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1400 pennies in all. When I finished counting, an overwhelming sadness overtook me. This would be the last interaction with Dad’s always present coin jar. The one that sat next to the Advil and aloe in the cabinet. Never again will his contributions of loose change add up to something bigger.

I held the rolls of money in my sweaty palms feeling their weight. Went to bed.

In the morning, sipping my coffee, I glanced over at the pile of paper rolls and stared. His fingerprints, his grime, his pockets, his molecules in those little cylinders. Beautiful reminders of his after-thoughts at the end of his days.

I went to the bank this afternoon and swallowed the sadness as I handed the teller my beautiful pennies in exchange for some dollar bills. She laughed a little and asked if I had a side project collecting the coins.

“Something like that,” I murmured.

I walked out the doors of the bank and pocketed the cash. I told myself it is ok to let go, once again, of the many little things. That’s what grief is. A constant letting go.

There is beauty found in the grimy copper coins, in their distinct clinking noise against glass, in their memories.

I spent the dollar bills on a craft beer with a friend tonight. An EIGHT DOLLAR craft beer. I think Dad would have liked the ale but I know he would have rolled his eyes at the price.

Beauty in beer, in letting go, in acknowledging the sadness. In the saying of thank you, Dad, for keeping your coins. In realizing I can still say, “Dad, this one’s on you.”

Ink

I made the mistake of scrolling through Twitter while having my morning coffee. Anxiety-inducing caffeine mixed with anxiety-inducing messages about how health care changes are going to influence us all swirl like the cinnamon in my cup. Today’s choice makes my stomach hurt – health care, not my coffee.

I’ve got to stop starting my day on social media.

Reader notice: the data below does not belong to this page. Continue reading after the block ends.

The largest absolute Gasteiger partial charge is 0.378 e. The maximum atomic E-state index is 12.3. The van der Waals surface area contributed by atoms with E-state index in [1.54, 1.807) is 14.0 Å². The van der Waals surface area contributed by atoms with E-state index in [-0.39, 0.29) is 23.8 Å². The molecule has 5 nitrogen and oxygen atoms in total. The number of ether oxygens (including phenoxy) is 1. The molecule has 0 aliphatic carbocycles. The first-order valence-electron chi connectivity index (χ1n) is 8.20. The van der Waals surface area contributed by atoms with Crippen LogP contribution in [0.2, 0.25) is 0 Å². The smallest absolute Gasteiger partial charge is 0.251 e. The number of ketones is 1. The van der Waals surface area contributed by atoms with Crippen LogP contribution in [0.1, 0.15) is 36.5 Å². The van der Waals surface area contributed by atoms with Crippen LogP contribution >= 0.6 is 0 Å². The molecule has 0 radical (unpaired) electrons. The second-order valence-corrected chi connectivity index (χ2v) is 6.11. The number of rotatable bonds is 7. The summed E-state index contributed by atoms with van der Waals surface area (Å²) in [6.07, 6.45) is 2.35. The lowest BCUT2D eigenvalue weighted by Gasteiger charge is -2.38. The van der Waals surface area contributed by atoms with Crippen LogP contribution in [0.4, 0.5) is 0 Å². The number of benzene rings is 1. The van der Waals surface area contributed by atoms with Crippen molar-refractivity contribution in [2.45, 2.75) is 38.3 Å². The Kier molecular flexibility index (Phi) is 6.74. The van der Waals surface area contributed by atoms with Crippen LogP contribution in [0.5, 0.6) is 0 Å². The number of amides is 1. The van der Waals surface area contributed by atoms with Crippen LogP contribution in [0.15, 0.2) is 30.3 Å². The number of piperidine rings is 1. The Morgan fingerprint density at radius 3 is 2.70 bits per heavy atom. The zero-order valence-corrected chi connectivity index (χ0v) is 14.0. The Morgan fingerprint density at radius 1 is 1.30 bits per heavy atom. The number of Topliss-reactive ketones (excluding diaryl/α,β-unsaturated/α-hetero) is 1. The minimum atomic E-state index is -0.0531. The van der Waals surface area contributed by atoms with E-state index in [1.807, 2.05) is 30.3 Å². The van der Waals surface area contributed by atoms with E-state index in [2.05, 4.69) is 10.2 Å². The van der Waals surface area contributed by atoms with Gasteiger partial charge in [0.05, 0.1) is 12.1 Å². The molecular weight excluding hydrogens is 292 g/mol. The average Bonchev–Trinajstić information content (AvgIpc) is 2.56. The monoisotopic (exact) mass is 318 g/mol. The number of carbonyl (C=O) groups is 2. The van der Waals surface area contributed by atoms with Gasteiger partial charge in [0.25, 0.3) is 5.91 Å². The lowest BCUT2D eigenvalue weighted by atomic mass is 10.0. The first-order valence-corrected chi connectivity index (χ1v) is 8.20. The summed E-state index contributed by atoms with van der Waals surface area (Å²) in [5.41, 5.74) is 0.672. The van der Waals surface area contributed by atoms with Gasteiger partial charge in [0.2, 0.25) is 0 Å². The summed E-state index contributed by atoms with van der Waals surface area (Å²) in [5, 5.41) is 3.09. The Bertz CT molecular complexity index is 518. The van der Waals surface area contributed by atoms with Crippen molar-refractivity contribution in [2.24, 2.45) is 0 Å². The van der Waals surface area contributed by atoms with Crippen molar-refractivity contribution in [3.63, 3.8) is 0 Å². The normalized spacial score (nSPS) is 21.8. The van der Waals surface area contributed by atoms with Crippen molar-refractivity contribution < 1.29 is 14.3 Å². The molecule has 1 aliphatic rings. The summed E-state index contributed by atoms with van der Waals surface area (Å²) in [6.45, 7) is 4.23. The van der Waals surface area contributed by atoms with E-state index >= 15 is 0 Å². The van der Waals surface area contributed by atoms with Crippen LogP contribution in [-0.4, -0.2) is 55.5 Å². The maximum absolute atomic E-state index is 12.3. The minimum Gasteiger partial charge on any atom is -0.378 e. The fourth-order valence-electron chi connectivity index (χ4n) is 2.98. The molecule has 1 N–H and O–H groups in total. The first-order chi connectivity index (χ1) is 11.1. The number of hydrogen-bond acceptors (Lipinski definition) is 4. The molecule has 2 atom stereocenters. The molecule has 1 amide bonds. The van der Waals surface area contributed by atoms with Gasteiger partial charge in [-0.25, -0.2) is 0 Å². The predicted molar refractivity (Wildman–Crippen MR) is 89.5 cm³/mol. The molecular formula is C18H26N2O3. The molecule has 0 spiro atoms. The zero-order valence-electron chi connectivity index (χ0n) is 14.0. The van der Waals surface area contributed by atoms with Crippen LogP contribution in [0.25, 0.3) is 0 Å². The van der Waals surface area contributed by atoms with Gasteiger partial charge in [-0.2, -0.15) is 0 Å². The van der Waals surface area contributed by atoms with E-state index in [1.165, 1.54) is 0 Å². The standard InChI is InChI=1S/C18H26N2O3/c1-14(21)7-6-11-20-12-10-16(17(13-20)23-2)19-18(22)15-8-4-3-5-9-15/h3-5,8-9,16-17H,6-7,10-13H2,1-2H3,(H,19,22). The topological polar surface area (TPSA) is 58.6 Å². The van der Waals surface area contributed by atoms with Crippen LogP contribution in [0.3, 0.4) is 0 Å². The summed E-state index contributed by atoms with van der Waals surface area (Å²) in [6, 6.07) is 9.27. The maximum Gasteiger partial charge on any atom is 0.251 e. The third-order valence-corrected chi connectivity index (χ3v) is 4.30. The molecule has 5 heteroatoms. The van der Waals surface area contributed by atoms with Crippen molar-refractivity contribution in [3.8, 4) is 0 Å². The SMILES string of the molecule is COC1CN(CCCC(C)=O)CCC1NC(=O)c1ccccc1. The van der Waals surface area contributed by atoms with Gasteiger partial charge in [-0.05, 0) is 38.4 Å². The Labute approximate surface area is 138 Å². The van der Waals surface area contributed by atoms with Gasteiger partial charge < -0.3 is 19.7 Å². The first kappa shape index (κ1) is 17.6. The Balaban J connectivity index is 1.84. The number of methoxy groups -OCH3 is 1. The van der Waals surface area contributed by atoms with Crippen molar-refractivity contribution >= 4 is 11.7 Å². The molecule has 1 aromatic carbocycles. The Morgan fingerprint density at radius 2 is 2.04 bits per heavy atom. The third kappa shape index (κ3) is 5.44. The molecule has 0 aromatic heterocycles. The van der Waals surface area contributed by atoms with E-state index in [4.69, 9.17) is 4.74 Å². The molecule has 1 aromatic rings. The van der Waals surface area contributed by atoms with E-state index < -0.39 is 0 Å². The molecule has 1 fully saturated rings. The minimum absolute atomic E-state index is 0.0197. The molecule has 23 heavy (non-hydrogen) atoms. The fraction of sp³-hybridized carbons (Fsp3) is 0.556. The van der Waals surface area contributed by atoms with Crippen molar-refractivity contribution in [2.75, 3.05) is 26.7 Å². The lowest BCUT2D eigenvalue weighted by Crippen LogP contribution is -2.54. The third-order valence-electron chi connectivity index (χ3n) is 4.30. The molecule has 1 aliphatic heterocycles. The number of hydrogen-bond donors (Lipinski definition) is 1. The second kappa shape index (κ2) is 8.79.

Coffee time needs to be for Jesus, for devotionals, for lists of gratitude and prayers and hopes.

So I write, to calm my anxiety, and to ground myself in the good again. Putting words on ‘paper’ often times is the only thing that makes sense.

The phrase ‘pen to paper’ really seems to lose its romance when you think about how people write their thoughts these days. ‘Put your fingers to the keyboard’ has none of the glamour. No images of writers struggling are conjured with the act of typing. Click click click on a keyboard – the nostalgia is gone. You can’t smell typing like you can a ball point pen. The beautiful smell of ink coming out of a ball point pen.

Ink.

Pre-death, I always said I would only get a tattoo if I had something big to remember. If I went through something tragic, or lost someone.

Damn. I have lived through both.

I wrote a letter to my dad on the year anniversary of his death. In my ramblings, and through my tears, I wrote about how proud he would have been of my brother who has lots of tattoos:

You should see Sam, Dad. His long hair and big muscles and tattoos to remember you by. How we ink our skin in hopes of putting you and your legacy back into our bodies, to absorb you yet again into our blood. I want one, a tattoo to remember you by. I’m kind of scared though. Needles and me don’t get along. That’s something we had in common too. What would you get? Your handwriting on my arm? That chicken scratch scrawl that used to drive me nuts.

I went back and forth, for that fear of needles is real for me. Could I be brave enough to make such a permanent choice?

A few weeks later I was reading the handwritten speech Dad gave at my wedding. At the bottom of the paper he had scrawled his favorite phrase of adoration, ‘love you much.’

“Do it”, he whispered through those words on paper, “mix my words with your blood and carry me with you permanently.” 

And so I did. I met a beautiful tattoo artist who accepted my whole family into his studio with compassion. My mom embarrassed me exclaiming to Jordan, “but you are just so normal!” He laughed her words right off his shoulders.